Description of the painting by Rembrandt Harmensz van Rijn “The Return of the Prodigal Son”

Description of the painting by Rembrandt Harmensz van Rijn “The Return of the Prodigal Son”

Description of the painting by Rembrandt Harmensz van Rijn The Return of the Prodigal Son

Created in 1668-69 by the great artist Rembrandt Harmens van Rijn, The Return of the Prodigal Son, is based on the Biblical story of the Prodigal Son from the Gospel of Luke and is the embodiment of the spiritual and carnal, divine, heavenly and earthly principles.

This canvas was the result of doubts and painful feelings and experiences of a mature author. He mourns the lost youth and regrets the inability to change the current days. Many art critics and theologians interpreted the image in the picture from the point of view of the embodiment of earthly passions and divine fundamental principles.

Some researchers believe that in the picture the artist depicted himself in different guises, at different stages of spiritual rebirth. On the one hand, the master represents himself as a prodigal son who repents of his own sins before his earthly father and God, who is depicted as an old man. On the other hand, it is the eldest son, in which conscience is embodied. Here is the youngest son as a symbol of reproach for the sins of youth. The old father takes the prodigal son, despite his mistakes and failures in life, he forgives him and pities.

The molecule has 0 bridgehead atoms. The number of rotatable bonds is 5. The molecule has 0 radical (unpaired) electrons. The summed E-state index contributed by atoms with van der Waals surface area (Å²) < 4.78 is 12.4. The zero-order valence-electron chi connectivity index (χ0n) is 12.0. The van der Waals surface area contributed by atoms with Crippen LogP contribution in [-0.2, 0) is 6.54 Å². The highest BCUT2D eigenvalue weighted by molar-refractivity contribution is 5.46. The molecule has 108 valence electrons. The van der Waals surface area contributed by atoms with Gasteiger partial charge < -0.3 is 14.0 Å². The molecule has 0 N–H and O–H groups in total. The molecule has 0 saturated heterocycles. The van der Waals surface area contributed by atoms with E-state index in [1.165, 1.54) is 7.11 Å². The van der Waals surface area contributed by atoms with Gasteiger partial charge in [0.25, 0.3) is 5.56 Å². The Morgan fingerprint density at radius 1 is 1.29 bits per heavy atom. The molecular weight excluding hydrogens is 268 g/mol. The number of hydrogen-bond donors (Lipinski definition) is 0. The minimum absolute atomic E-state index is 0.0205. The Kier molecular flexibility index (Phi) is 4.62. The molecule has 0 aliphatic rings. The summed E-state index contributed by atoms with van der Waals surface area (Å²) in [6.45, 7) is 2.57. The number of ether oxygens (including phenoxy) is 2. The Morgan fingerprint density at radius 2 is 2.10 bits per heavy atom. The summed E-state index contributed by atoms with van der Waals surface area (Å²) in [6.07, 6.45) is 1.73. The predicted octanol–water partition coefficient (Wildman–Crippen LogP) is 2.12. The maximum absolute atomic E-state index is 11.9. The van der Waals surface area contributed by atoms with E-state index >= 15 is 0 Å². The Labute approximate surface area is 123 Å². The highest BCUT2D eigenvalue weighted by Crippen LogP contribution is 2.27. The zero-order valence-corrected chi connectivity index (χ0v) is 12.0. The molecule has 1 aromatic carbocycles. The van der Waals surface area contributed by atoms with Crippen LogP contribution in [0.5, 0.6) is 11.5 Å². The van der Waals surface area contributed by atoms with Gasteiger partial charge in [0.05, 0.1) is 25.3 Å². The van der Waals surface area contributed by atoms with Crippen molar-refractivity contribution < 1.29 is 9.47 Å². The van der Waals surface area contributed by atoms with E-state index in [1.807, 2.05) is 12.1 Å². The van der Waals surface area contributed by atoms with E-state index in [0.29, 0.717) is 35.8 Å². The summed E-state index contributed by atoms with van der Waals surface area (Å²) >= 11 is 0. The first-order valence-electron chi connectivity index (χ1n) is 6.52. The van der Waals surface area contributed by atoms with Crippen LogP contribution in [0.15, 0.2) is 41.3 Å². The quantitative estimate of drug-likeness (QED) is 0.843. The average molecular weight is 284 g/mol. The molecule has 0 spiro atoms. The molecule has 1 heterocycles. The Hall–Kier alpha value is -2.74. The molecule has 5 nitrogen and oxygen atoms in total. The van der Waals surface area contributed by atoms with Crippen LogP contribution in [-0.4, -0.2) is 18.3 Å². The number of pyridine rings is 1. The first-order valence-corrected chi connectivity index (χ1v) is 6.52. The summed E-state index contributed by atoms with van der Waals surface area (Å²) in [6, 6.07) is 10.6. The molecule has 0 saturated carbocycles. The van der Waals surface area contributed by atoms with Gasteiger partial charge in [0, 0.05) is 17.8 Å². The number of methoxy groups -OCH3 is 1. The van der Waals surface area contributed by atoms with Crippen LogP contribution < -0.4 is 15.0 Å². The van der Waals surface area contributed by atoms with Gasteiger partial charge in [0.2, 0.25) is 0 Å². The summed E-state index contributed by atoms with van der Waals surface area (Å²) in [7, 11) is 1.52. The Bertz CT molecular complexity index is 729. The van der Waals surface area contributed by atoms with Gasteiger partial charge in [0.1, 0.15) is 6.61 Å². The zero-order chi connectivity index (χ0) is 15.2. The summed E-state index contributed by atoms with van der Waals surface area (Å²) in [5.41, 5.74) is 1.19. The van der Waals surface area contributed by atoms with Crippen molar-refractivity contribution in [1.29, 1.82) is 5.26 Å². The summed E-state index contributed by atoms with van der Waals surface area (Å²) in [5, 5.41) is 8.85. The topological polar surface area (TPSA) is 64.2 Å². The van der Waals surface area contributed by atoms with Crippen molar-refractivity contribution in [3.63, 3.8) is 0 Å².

But it is worth noting that the artist was not too pious man. He rather thought on earthly things and possessed the psychology of a simple person who has earthly passions, fears and experiences. Therefore, it can be said that the “Return of the Prodigal Son” is an illustration of how in one person at the end of his life there is a union of the inner, spiritual and external, subject to the passions of the world.

In this case, the tax collector (the prodigal son) contains the embodiment of the sphere of “devilish passions”, that is, the youth of the artist. The eldest son is conscience and morality, based on divine and social foundations.

Rembrandt’s inner self is seen in the center of the picture. He seems to be watching what is happening around him. At the same time, he looks not only at the characters of the picture, but also at the viewer, drawing him into his world of experiences.